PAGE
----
Five questions for Thomas Riis

Director, American Music Research Center, CU-Boulder
Thomas Riis

Thomas Riis

Thomas Riis' passion for history and music is apparent, especially when he's talking about his research specialties: American music and African American music.

The Joseph Negler Professor of Musicology was hired in 1992 to teach at the University of Colorado Boulder and also was named director of the relatively new American Music Research Center at the College of Music.

The center is fundamentally an archive – a collection of recorded and paper materials – that also serves the public through events and outreach. Along with sharing resources with staff, faculty, scholars and the public, the center conducts events and programs concerning the collections – everything from lecture series to publications to concerts to symposiums attended by national and international scholars.

When he's not singing, playing or conducting with small musical groups, Riis enjoys hiking and traveling to "exotic and faraway places. I'm a big reader of histories and murder mysteries and a fan of old, silent films. I'm also an enthusiastic 19-year volunteer with the Boulder County AIDS Project."

His favorite accomplishments include "having thrown several fabulous surprise parties for important people in my life around the world and having visited every state capital in the United States, except Juneau, Alaska."

Recently, the American Music Research Center made news for its acquisition of the Ed Burke Collection, which includes about 1,400 reel-to-reel tapes containing hundreds of hours of performances by major musicians of the big-band era. The collection, spanning the 1930s through 1960, also is replete with photos and other memorabilia from such music legends as Glenn Miller, Louis Armstrong, Duke Ellington and Tommy Dorsey.

— Cynthia Pasquale


1. How does the university go about choosing what goes into the archives? What kind of things does the archive find valuable?

The center is co-owned, if you will, by the College of Music and CU Libraries. Our local librarians have trained me never to say "yes" until I talk to them. It has to be collaborative. I'm a trained historian and my colleagues in the libraries handle collections directly and field questions about accessibility and preservation.

This is constantly a process of education for me and would-be donors. If someone brings to me an old set of player piano rolls, I have to ask, "What's on the rolls?" and "Do we have a way to play them?" What's the point of having a collection if there is no way to make them audible?

It's like Christmas every day for me. I come in and there's a new question or new collection being offered to us. I kind of feel like the Car Guys. People come in and say, "Uncle Bob just died and he left me a box of material and it looks like this and I think it sounds like this. What is it and what can I do with it? Can I make money from it or how do I get rid of it because it's taking up space?" In some cases, a spouse or someone close to a person had a special interest and that person wants to honor that interest, to keep the materials together.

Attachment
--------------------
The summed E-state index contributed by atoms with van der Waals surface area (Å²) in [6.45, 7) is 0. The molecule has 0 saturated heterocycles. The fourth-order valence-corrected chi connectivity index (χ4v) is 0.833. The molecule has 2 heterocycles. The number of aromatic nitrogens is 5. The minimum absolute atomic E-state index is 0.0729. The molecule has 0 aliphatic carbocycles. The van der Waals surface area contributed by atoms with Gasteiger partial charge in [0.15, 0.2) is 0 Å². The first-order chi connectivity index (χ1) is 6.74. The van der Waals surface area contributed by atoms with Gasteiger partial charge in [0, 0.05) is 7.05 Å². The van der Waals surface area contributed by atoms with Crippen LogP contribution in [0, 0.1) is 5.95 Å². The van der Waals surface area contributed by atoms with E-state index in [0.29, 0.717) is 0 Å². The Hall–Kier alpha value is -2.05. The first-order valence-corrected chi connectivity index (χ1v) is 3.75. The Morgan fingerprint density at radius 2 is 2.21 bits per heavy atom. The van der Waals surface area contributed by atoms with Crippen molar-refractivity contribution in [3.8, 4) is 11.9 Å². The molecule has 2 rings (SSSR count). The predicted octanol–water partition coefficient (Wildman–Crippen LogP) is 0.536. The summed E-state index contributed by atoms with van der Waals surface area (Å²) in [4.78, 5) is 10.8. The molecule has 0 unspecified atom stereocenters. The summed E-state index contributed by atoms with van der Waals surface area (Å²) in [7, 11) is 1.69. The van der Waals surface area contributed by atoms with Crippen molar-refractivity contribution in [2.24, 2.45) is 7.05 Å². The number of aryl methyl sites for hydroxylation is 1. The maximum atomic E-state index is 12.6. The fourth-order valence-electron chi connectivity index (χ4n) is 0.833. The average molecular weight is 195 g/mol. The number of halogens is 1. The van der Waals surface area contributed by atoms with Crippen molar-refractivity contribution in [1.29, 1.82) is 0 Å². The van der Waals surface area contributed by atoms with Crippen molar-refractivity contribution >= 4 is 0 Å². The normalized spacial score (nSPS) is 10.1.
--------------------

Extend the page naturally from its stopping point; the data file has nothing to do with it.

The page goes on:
Of course, people think anything they own or their parents or grandparents owned has inherent value. That's not really true. It might be true for you personally, but to the great world out there, it's subjective. So we have a slightly different set of criteria.

Basically, an archive is a collection of rare or unique materials. These are generally not lent out as we would do at a library. Their purpose is to remain in the collection in the best possible condition for the longest time so the largest number of people can benefit from them.

One sought-after feature is materials that are obviously the working materials of a great artist, things like sketches or manuscripts. These could be musical sketches, or in the case of a writer, the first draft of famous novel or poem.

We want things that are rare or unique, not items that have necessarily been published, and certainly not items that have been published in great quantity. This can be counterintuitive. Say you're the granddaughter of a famous composer and you have all the awards your grandfather received and all the exquisite first-edition copies of the publications. But these were probably produced in great number, manufactured in the thousands, even millions. That's not what an archivist necessarily wants. But if you have dusty, dirty, scribbled-on sketches – something a guy on the street wouldn't want in his house – then the archivist would say you have something exciting.

2. What are some of the interesting pieces you have at the center?

We have collections of old music that were played live to accompany silent films. We have a collection of African American women composers, from the early- to mid-20th Century that's fairly rare.